Technology’s speed changes investigative journalism

Having a professional career in investigative journalism for over 30 years, MacFaydyen states that technology deeply affects the way investigative journalists work. What used to take two weeks of editing time and transmission time can now be done in an hour.

As result the time to consider the events that are described is much less. People get a less substantial, but faster account of events around them. Simply telling what happens in the world is important, but it doesn't explain why it happens. Complimentary to the technology changes, the press agencies also demand an increase of productivity. Because the camera is faster, the demand is to produce twice as many stories with that camera to make more money for the press agency. The quality of reporting has effectively changed without reporters or the audiences being aware of it. Time for thorough research, time for consideration and time to contextualize events is no longer granted. As a result important stories cannot be made anymore. The process from being witness to bearing witness has imploded in investigative journalism today.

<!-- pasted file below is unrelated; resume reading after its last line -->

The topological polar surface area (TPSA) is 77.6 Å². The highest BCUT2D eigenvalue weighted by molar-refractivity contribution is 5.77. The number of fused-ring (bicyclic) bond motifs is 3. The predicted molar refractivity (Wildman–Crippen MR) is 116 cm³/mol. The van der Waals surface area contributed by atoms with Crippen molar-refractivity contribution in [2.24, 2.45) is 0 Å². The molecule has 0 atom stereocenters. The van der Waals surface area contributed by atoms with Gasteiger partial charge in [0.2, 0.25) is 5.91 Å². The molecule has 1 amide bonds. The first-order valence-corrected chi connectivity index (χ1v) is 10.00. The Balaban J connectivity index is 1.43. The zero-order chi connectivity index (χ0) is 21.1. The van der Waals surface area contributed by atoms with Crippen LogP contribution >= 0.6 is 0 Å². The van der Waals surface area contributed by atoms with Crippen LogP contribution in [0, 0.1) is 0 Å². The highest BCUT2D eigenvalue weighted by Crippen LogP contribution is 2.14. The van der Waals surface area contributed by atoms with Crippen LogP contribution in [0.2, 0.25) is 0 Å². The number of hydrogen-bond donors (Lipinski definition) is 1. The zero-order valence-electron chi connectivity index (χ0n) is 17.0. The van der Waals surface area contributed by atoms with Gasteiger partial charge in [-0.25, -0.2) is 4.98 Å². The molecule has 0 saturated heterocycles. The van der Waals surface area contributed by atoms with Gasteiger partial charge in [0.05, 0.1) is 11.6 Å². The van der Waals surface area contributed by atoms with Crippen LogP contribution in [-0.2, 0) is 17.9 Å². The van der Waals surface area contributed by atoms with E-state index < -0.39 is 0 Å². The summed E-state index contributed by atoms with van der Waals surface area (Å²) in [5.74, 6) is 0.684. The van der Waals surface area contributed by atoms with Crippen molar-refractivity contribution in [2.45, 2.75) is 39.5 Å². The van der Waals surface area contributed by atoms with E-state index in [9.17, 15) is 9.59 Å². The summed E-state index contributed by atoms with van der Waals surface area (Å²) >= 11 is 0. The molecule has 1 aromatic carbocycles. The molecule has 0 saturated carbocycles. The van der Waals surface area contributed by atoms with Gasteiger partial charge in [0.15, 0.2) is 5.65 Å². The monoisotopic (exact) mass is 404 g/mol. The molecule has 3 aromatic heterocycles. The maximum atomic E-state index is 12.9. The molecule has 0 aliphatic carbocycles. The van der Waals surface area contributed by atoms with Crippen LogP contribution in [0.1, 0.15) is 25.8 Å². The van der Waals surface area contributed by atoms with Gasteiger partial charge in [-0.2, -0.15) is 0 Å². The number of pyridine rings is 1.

For example, a report on killing people is transmitted and broadcast very fast. But it may take a while to know the history and to know that the government responsible for the killings has in fact doing this for twenty years. One has to be able to give dates and times of previous killings. If the government admitted these previous crimes in court, the report has to give the date and time of that court session. Possibly there are other testimonies that prove that they have done all these other killings. Good journalism will build a historical case to show the context of the event.
Another example shows that some stories are not told anymore because of the speed of reporting today. Many reports have been made about this tsunami in the Indian Ocean, but only thorough research reveals that a US navy research station, somewhere nearby, knew all about this tsunami five hours before. Then the question is why didn't they warn anybody. That's a very different piece of film than the reports about the terrible destruction caused by this event in the Indian Ocean.